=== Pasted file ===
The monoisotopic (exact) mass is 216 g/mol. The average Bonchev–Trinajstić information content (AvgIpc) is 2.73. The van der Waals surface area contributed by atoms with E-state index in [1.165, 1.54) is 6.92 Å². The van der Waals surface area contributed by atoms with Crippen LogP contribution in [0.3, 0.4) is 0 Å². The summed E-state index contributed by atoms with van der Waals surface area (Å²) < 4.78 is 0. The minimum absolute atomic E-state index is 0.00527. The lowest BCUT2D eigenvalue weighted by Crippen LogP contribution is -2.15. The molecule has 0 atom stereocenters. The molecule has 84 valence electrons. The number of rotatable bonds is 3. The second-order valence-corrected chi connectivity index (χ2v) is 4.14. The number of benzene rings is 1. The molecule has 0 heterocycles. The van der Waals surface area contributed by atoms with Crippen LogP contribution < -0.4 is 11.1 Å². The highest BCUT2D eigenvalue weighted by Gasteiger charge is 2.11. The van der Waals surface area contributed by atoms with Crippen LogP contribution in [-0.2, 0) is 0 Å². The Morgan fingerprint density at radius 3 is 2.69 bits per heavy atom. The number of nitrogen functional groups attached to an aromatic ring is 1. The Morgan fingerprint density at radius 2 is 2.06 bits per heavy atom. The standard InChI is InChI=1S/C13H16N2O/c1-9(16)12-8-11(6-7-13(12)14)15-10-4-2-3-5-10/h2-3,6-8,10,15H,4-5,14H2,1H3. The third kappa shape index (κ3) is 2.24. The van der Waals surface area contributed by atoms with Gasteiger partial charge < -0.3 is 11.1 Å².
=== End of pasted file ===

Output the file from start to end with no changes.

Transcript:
The monoisotopic (exact) mass is 216 g/mol. The average Bonchev–Trinajstić information content (AvgIpc) is 2.73. The van der Waals surface area contributed by atoms with E-state index in [1.165, 1.54) is 6.92 Å². The van der Waals surface area contributed by atoms with Crippen LogP contribution in [0.3, 0.4) is 0 Å². The summed E-state index contributed by atoms with van der Waals surface area (Å²) < 4.78 is 0. The minimum absolute atomic E-state index is 0.00527. The lowest BCUT2D eigenvalue weighted by Crippen LogP contribution is -2.15. The molecule has 0 atom stereocenters. The molecule has 84 valence electrons. The number of rotatable bonds is 3. The second-order valence-corrected chi connectivity index (χ2v) is 4.14. The number of benzene rings is 1. The molecule has 0 heterocycles. The van der Waals surface area contributed by atoms with Crippen LogP contribution < -0.4 is 11.1 Å². The highest BCUT2D eigenvalue weighted by Gasteiger charge is 2.11. The van der Waals surface area contributed by atoms with Crippen LogP contribution in [-0.2, 0) is 0 Å². The Morgan fingerprint density at radius 3 is 2.69 bits per heavy atom. The number of nitrogen functional groups attached to an aromatic ring is 1. The Morgan fingerprint density at radius 2 is 2.06 bits per heavy atom. The standard InChI is InChI=1S/C13H16N2O/c1-9(16)12-8-11(6-7-13(12)14)15-10-4-2-3-5-10/h2-3,6-8,10,15H,4-5,14H2,1H3. The third kappa shape index (κ3) is 2.24. The van der Waals surface area contributed by atoms with Gasteiger partial charge < -0.3 is 11.1 Å².